What are your thoughts and how have you been impacted by cancer? Share it with me, here or privately by emailing me. And how have any of you made a difference and what have you done in the past – or right now – to help? I’d love to hear from you.

Happy Reading and Stay Healthy and Positive!
P.S. Remember to help breast cancer research while enjoying a good book.

Gloria Silk



20 thoughts on “Help Breast Cancer Research While Enjoying a Good Book

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  5. First of all I want to say terrific blog! I had a quick question that I’d like to ask if you do not mind.

    I was curious to know how you center yourself and clear your head prior to writing.

    I’ve had difficulty clearing my thoughts in getting
    my ideas out there. I do enjoy writing but it just seems like the first 10 to 15
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  6. I, too, am a breast cancer survivor. I read novels on my Kindle while taking chemotherapy. I would push the button to turn the page, and then stick my hand back in the ice bag. The doctor wanted the medicine to go to my torso, not my extremities so they kept my hands and feet on ice. I’m happy to say, like Tanya, I kept on writing and finally have Romancing the Gold, published by MuseItUp. To those of you reading this, keep getting mammograms and if you get cancer, be strong. You can overcome it. Carolyn Rae Williamson, writing as Carolyn Rae. P.S. I’m buying one of Tanya’s books.

  7. Tanya,
    I am so glad that you received the care that helped you survive and to become such a dear and positive influence in my life.
    I too have had my brush with cancer (diagnosed with Thyroid cancer in 2006).
    So far, so good!
    I know that many people think that this is a “lesser” cancer, however, no one hears the diagnosis of “cancer” without experiencing some degree of the terror than it can evoke.

    Thank you for all you do to help support those who need your caring, generous and positive soul and words.

    It is so like you to donate proceeds from your books!
    Commercial or not the pink ribbon does help jog some people into taking action and as you say “every little bit
    helps”, as we continue our combined efforts to stamp out
    this terrible disease.

    Thanks again Tanya and continued success in all you do!

    Yvonne Finn

  8. Thanks so much for this post. I too had a mastectomy which is now 9 years ago, and so I figure I’m one of the lucky ones. But that’s totally awesome of you to donate proceeds from sales for such a great cause. The pink ribbon can feel a it phony at times, but commercial as it’s become it has actually raised awareness, and hopefully saved some lives.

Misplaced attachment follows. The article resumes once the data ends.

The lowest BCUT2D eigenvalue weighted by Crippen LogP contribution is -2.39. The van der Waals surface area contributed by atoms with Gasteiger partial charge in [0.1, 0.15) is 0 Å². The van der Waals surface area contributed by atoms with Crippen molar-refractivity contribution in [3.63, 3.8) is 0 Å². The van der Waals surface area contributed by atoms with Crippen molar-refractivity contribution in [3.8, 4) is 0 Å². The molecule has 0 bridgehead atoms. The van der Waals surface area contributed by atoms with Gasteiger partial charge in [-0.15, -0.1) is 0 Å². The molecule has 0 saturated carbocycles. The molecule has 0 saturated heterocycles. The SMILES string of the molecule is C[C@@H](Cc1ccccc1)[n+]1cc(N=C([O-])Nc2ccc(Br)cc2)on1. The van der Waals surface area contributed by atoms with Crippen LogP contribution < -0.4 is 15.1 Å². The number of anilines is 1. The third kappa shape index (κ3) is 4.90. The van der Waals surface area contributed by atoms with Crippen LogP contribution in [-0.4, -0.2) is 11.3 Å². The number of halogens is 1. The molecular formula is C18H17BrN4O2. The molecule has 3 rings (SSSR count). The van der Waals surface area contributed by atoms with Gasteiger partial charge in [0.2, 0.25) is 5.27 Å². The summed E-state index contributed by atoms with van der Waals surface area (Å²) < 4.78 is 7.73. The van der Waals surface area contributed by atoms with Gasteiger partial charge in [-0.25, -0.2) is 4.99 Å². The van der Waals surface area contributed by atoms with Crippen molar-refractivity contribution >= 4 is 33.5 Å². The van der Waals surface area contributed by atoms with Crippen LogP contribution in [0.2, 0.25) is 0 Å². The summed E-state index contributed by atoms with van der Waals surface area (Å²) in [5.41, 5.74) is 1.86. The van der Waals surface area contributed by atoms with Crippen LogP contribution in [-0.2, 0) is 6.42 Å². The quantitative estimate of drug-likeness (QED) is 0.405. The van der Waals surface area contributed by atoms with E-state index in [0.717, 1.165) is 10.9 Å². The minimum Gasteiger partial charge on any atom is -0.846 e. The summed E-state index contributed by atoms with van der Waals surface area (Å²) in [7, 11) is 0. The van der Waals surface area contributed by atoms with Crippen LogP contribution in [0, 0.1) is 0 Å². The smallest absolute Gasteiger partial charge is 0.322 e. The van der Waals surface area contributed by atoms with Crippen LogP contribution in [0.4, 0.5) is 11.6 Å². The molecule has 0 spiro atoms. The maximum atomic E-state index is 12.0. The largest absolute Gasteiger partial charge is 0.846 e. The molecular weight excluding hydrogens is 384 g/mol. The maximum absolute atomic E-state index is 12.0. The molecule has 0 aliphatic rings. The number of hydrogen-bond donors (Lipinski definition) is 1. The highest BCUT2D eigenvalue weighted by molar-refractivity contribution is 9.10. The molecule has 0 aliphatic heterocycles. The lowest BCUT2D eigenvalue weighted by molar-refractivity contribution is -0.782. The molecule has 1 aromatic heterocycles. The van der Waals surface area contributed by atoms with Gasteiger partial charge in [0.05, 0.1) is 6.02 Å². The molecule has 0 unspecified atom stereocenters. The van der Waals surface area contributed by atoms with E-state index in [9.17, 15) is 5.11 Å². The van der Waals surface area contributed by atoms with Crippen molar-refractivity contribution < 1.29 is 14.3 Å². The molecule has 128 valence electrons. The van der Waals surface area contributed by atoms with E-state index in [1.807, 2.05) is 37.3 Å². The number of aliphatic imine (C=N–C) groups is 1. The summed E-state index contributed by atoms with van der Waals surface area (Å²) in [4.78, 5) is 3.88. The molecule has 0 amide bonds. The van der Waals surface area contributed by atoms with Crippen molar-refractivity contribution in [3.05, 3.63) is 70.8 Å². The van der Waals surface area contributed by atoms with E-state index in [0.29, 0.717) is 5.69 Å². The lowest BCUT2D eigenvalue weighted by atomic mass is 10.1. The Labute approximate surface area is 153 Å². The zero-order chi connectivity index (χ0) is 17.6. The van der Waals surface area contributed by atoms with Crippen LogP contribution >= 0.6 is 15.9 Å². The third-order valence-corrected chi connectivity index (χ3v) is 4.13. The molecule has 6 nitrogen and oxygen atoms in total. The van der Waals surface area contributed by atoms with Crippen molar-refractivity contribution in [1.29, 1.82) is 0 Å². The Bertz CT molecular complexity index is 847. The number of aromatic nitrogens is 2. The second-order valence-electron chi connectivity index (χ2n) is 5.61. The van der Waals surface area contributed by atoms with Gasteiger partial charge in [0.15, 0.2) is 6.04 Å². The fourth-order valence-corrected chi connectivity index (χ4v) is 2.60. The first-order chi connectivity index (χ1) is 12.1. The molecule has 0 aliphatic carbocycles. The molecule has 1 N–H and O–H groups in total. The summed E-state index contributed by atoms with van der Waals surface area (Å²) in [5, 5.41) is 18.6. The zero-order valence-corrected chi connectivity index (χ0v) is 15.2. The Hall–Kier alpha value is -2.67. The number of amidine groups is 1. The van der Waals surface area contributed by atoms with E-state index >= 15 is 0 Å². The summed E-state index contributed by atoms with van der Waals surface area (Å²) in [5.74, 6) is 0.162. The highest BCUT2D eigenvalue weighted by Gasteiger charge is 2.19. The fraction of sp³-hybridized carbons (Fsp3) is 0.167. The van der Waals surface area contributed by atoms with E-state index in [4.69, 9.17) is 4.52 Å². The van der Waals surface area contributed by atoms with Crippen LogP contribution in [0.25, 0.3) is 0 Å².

1. Wow! AK, I had no idea, and to think we just connected on another site today, related to writing. Thanks for sharing and your positivity. Keep on writing and enjoying life, lovely to meet you.

  9. What a beautiful message, my dear friend Tanya!

    It’s true that the “pink ribbon campaign” has become commercialized, but if it raises awareness and funding for research and support, then we should graciously take the very good with the less good.

    With so much attention focused on breast cancer, however, the most lethal of all “women’s cancers,” ovarian cancer, has gotten lost in the shuffle.

    There are no external methods for detecting ovarian cancer–no reliable screening tests at all, in fact–so it’s much too often discovered too late.

    Few people know that ovarian cancer also can be linked to the BRC-A and BRC-B gene mutation that causes breast cancer.

    Few people even know about ovarian cancer until they, or a loved one, is diagnosed. Certainly, I didn’t, but I was very, very lucky that my cancer was caught early twenty years ago. The five-year survival rate for ovarian cancer is less than 30%.

    Research into all cancers is vitally important, but when we talk of “women’s cancers,” we need to include all of the cancers. Research into prevention, detection and cure for one type can lead to prevention, detection and cure for others.

    I’ll wear my pink ribbon in October to help raise awareness of breast cancer. I hope others will also join me in wearing a teal ribbon in September, which is ovarian cancer awareness month.

    1. Thank you so much, Kate, I’d hoped you’d pop in with a link for people to check out the other important cancers our world is affected by and the important strides of research. You done me proud by once again highlighting other as important, if not more important–depending on how we are personally impacted by the cancer horrors. I was honored to be your guest at last year’s fantastic fundraising event for Ovarian Cancer in Canada, which definitely made me more aware of this killer disease. I’m so grateful that you were one of the lucky women to survive this and be helping the cause. And of course I’m also grateful for having you as my friend: Without the research so far, it would have been quite a different story. (see: – and click on Get-involved)